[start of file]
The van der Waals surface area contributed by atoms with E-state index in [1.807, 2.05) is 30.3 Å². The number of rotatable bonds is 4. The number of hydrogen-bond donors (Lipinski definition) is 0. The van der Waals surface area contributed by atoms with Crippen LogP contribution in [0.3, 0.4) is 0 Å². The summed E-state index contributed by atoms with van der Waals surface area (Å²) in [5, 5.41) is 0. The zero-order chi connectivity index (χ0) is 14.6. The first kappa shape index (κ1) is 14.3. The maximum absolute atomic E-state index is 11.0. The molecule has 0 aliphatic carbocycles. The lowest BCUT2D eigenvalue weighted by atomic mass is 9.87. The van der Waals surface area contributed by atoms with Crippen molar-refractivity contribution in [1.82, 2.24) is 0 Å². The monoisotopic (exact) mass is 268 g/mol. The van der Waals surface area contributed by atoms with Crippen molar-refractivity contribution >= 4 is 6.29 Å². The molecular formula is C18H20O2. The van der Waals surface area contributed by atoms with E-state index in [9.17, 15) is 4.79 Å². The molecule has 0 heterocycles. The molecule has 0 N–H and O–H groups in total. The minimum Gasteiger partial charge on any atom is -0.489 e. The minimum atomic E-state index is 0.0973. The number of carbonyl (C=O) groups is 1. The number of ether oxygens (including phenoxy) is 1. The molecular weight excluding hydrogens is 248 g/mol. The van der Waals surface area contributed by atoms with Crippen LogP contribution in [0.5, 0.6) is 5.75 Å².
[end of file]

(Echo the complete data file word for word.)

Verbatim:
The van der Waals surface area contributed by atoms with E-state index in [1.807, 2.05) is 30.3 Å². The number of rotatable bonds is 4. The number of hydrogen-bond donors (Lipinski definition) is 0. The van der Waals surface area contributed by atoms with Crippen LogP contribution in [0.3, 0.4) is 0 Å². The summed E-state index contributed by atoms with van der Waals surface area (Å²) in [5, 5.41) is 0. The zero-order chi connectivity index (χ0) is 14.6. The first kappa shape index (κ1) is 14.3. The maximum absolute atomic E-state index is 11.0. The molecule has 0 aliphatic carbocycles. The lowest BCUT2D eigenvalue weighted by atomic mass is 9.87. The van der Waals surface area contributed by atoms with Crippen molar-refractivity contribution in [1.82, 2.24) is 0 Å². The monoisotopic (exact) mass is 268 g/mol. The van der Waals surface area contributed by atoms with Crippen molar-refractivity contribution >= 4 is 6.29 Å². The molecular formula is C18H20O2. The van der Waals surface area contributed by atoms with E-state index in [9.17, 15) is 4.79 Å². The molecule has 0 heterocycles. The molecule has 0 N–H and O–H groups in total. The minimum Gasteiger partial charge on any atom is -0.489 e. The minimum atomic E-state index is 0.0973. The number of carbonyl (C=O) groups is 1. The number of ether oxygens (including phenoxy) is 1. The molecular weight excluding hydrogens is 248 g/mol. The van der Waals surface area contributed by atoms with Crippen LogP contribution in [0.5, 0.6) is 5.75 Å².